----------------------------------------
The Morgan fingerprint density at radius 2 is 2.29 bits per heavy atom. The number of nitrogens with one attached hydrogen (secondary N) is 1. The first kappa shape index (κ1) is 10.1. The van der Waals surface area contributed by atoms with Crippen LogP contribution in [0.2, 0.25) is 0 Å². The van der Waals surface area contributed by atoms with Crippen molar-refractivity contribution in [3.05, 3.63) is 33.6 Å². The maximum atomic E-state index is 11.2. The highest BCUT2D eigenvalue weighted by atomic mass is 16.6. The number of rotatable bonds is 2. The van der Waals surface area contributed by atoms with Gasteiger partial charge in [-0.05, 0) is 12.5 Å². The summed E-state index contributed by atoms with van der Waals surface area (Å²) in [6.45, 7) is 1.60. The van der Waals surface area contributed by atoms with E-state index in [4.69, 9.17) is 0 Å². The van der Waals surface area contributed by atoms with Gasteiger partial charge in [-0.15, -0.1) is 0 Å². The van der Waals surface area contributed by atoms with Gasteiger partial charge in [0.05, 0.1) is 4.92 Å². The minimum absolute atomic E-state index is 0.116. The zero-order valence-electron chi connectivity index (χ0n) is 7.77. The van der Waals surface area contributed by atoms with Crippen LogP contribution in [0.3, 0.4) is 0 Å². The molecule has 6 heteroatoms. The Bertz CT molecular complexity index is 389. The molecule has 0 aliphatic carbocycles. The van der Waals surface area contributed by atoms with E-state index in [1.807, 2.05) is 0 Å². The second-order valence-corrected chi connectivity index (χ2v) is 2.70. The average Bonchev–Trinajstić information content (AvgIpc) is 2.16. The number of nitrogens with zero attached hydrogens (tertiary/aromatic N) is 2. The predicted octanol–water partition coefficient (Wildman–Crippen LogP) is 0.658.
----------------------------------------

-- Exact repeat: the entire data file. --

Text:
The Morgan fingerprint density at radius 2 is 2.29 bits per heavy atom. The number of nitrogens with one attached hydrogen (secondary N) is 1. The first kappa shape index (κ1) is 10.1. The van der Waals surface area contributed by atoms with Crippen LogP contribution in [0.2, 0.25) is 0 Å². The van der Waals surface area contributed by atoms with Crippen molar-refractivity contribution in [3.05, 3.63) is 33.6 Å². The maximum atomic E-state index is 11.2. The highest BCUT2D eigenvalue weighted by atomic mass is 16.6. The number of rotatable bonds is 2. The van der Waals surface area contributed by atoms with Gasteiger partial charge in [-0.05, 0) is 12.5 Å². The summed E-state index contributed by atoms with van der Waals surface area (Å²) in [6.45, 7) is 1.60. The van der Waals surface area contributed by atoms with E-state index in [4.69, 9.17) is 0 Å². The van der Waals surface area contributed by atoms with Gasteiger partial charge in [-0.15, -0.1) is 0 Å². The van der Waals surface area contributed by atoms with Gasteiger partial charge in [0.05, 0.1) is 4.92 Å². The minimum absolute atomic E-state index is 0.116. The zero-order valence-electron chi connectivity index (χ0n) is 7.77. The van der Waals surface area contributed by atoms with Crippen LogP contribution in [0.3, 0.4) is 0 Å². The molecule has 6 heteroatoms. The Bertz CT molecular complexity index is 389. The molecule has 0 aliphatic carbocycles. The van der Waals surface area contributed by atoms with E-state index in [1.807, 2.05) is 0 Å². The second-order valence-corrected chi connectivity index (χ2v) is 2.70. The average Bonchev–Trinajstić information content (AvgIpc) is 2.16. The number of nitrogens with zero attached hydrogens (tertiary/aromatic N) is 2. The predicted octanol–water partition coefficient (Wildman–Crippen LogP) is 0.658.